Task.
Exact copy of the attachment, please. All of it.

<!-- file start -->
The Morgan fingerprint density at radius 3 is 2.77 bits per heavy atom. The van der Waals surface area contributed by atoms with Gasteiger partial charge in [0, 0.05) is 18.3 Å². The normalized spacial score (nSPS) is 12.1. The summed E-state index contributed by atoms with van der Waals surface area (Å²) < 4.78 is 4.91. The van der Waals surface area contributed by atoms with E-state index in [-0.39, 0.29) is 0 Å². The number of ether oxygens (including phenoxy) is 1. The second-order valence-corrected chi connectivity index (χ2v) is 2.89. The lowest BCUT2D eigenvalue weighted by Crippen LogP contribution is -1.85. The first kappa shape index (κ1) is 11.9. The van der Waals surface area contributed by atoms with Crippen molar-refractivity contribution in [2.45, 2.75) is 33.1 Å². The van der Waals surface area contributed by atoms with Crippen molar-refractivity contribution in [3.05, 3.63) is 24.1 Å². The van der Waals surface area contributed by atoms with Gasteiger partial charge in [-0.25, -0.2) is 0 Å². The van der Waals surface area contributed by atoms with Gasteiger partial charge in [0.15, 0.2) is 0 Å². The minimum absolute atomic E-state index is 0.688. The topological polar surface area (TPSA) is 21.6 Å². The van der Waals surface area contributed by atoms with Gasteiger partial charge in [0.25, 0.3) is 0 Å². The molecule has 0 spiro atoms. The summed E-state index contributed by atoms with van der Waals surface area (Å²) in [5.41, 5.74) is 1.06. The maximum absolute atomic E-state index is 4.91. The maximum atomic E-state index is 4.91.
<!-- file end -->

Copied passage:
The Morgan fingerprint density at radius 3 is 2.77 bits per heavy atom. The van der Waals surface area contributed by atoms with Gasteiger partial charge in [0, 0.05) is 18.3 Å². The normalized spacial score (nSPS) is 12.1. The summed E-state index contributed by atoms with van der Waals surface area (Å²) < 4.78 is 4.91. The van der Waals surface area contributed by atoms with E-state index in [-0.39, 0.29) is 0 Å². The number of ether oxygens (including phenoxy) is 1. The second-order valence-corrected chi connectivity index (χ2v) is 2.89. The lowest BCUT2D eigenvalue weighted by Crippen LogP contribution is -1.85. The first kappa shape index (κ1) is 11.9. The van der Waals surface area contributed by atoms with Crippen molar-refractivity contribution in [2.45, 2.75) is 33.1 Å². The van der Waals surface area contributed by atoms with Crippen molar-refractivity contribution in [3.05, 3.63) is 24.1 Å². The van der Waals surface area contributed by atoms with Gasteiger partial charge in [-0.25, -0.2) is 0 Å². The van der Waals surface area contributed by atoms with Gasteiger partial charge in [0.15, 0.2) is 0 Å². The minimum absolute atomic E-state index is 0.688. The topological polar surface area (TPSA) is 21.6 Å². The van der Waals surface area contributed by atoms with Gasteiger partial charge in [0.25, 0.3) is 0 Å². The molecule has 0 spiro atoms. The summed E-state index contributed by atoms with van der Waals surface area (Å²) in [5.41, 5.74) is 1.06. The maximum absolute atomic E-state index is 4.91. The maximum atomic E-state index is 4.91.